Sound financial planning includes preparing for the present, future, and the unexpected. Similarly, an estate plan can help protect you, your family, and your assets if something happens to you or you’re no longer able to make decisions independently. For these reasons, it’s important to outline your instructions in an estate plan to ensure your personal, financial, medical information, and assets land in trusted hands and are managed according to your wishes.
If you’ve yet to build an estate plan, there are five documents that can help you get started:
- A will
- A revocable living trust
- A durable power of attorney
- An advanced directive for healthcare
- A HIPAA authorization form
Keep reading below for more details about the benefits of having these documents in an estate plan, including:
- Why a court could assign a guardian to care for your minor children rather than someone you know and trust
- Why the person you designate to manage your financial and medical decisions may not be the same
- How preparation can help your family avoid an expensive and public probate process
While preparing an estate plan and imagining the scenarios in which you’ll use these documents may be difficult, it can help your family avoid complex and confusing decision-making while protecting your and their financial security and peace of mind.
If you have any questions, or would like to request a referral for an estate planning attorney, please contact us.
Part of making those decisions is to be proactive and take some action to protect you, your family, and your assets in case something happens to you. In this blog, we’re going to briefly outline a few estate planning documents that most people should have in place if you live in California. This is not legal advice, but rather a quick overview is intended to serve as a great starting point.
The five basic estate planning documents are a will, a trust, a durable power of attorney, an advanced directive for healthcare and a HIPAA release form.
Starting with the will, this is a legal document that outlines your wishes regarding the distribution of your personal property and who will care for your minor children. Without a will, it is ultimately up to the courts to decide who takes care of your children should you pass when they are still minors. If you leave it up to the courts, there is a potential that the person they choose would not be the person you want raising your kids.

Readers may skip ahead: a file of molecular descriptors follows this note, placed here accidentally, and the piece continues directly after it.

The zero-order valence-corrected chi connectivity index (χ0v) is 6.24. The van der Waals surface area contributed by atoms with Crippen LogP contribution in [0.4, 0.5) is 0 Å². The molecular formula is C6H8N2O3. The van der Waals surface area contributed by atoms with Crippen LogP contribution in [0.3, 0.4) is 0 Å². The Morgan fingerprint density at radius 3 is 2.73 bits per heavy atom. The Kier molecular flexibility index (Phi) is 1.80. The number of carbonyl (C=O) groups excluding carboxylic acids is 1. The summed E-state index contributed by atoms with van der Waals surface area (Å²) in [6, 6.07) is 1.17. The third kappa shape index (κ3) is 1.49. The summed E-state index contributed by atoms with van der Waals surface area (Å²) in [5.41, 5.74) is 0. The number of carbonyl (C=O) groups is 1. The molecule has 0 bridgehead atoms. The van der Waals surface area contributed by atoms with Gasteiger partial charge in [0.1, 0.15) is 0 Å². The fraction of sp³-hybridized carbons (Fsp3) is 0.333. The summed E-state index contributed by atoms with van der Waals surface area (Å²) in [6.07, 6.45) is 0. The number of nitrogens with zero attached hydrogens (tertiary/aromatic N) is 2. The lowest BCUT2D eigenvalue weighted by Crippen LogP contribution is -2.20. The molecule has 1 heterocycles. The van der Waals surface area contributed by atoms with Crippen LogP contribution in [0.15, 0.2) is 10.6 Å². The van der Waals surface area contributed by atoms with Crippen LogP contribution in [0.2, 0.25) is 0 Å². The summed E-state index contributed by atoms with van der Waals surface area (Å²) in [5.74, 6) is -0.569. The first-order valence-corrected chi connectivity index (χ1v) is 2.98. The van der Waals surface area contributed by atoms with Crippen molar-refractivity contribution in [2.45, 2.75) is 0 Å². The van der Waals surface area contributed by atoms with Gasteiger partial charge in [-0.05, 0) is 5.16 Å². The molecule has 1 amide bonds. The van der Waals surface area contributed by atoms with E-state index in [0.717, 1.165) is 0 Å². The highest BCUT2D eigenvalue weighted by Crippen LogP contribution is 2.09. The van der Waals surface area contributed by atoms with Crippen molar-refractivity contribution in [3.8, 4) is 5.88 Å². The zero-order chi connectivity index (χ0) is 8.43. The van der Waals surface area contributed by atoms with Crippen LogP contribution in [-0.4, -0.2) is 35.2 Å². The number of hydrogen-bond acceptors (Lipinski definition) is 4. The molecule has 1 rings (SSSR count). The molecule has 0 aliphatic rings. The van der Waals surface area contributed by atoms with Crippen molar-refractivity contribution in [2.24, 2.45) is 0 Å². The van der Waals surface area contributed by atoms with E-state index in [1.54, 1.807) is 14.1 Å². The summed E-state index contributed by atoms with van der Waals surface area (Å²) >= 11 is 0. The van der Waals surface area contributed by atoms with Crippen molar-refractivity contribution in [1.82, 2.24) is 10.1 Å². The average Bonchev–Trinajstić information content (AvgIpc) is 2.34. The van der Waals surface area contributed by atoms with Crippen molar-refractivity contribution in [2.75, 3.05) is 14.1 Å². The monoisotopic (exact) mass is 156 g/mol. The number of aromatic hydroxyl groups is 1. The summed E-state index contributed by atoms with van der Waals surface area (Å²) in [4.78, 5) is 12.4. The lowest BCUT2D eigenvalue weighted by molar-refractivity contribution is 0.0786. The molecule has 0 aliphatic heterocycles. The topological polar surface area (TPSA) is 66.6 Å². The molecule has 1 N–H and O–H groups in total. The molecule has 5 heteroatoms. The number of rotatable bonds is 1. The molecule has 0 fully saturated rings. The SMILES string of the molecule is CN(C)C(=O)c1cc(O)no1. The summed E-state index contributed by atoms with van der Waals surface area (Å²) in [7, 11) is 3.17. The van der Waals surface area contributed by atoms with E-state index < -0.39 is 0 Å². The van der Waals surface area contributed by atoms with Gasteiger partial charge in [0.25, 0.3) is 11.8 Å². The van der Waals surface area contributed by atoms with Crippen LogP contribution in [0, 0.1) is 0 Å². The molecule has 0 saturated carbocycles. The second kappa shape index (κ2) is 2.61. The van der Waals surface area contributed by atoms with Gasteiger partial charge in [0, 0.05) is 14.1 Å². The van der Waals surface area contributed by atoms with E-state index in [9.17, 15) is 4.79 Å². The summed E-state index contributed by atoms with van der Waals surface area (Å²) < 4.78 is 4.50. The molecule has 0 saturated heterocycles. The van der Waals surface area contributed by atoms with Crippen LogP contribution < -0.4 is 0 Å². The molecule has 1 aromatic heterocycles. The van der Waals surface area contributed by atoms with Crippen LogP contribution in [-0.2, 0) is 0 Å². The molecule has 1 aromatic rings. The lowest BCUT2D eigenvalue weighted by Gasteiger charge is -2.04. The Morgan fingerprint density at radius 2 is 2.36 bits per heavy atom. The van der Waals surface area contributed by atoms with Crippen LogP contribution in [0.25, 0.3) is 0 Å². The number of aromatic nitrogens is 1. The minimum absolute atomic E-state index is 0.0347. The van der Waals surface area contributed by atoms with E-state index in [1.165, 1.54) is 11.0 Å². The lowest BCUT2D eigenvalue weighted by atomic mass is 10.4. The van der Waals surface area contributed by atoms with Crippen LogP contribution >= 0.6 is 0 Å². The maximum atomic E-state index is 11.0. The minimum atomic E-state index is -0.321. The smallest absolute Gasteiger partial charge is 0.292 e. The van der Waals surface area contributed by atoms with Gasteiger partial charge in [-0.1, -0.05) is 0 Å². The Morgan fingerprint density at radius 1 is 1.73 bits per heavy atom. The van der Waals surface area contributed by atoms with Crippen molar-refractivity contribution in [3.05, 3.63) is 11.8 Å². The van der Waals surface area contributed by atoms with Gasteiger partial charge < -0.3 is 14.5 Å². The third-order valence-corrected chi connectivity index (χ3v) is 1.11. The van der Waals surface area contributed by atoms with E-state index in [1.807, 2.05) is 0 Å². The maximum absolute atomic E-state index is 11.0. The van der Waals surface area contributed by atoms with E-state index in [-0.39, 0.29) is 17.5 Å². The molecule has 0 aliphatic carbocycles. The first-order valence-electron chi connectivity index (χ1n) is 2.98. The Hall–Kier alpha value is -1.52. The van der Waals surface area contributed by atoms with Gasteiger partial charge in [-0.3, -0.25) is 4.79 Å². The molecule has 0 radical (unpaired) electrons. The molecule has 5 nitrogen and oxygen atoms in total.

The next document is a revocable living trust. One of the benefits of a basic revocable living trust is that it can own assets like your home or an investment account, and it can even act as a beneficiary in some cases if you don’t want your minor children to inherit funds at a young age. Other benefits include the ability to avoid probate, which is the expensive court process your estate would go through if you died without one, and the ability to keep your financial affairs private because probate is a public process.
The third document, a durable power of attorney, allows you to assign someone the ability to act on your behalf if you become incapacitated. If you do end up in this situation, you’ll want someone you trust to take over paying your bills, managing your bank accounts, applying for any benefits you might be eligible for, and much more while you are recovering.
The fourth document, the advanced directive for healthcare, provides instructions for your medical care should something happen to you and if you are in a situation where you can’t make your own healthcare decisions. Who would you want making those calls and what do you want them to do? Keep in mind this may not be the same person as the one handing the financial side of things for you.
Lastly, the HIPAA authorization form is a document that allows an appointed person or party to share specific health information with another person or group. Basically, with all the privacy rules and regulations, this form is meant to help get the relevant healthcare information into the right hands for you.
Admittedly, thinking about these scenarios and when you will have to use these documents is not a fun exercise, but we’ve seen both sides of this play out when people are prepared and when they are not. Getting the right documents in place is extremely important for you and your loved ones and we highly encourage you to consider getting your estate plan in place if you haven’t already. If you have any questions or if you need a referral, please reach out.
CCMI provides personalized fee-only financial planning and investment management services to business owners, professionals, individuals and families in San Diego and throughout the country. CCMI has a team of CERTIFIED FINANCIAL PLANNERTM professionals who act as fiduciaries, which means our clients’ interests always come first.
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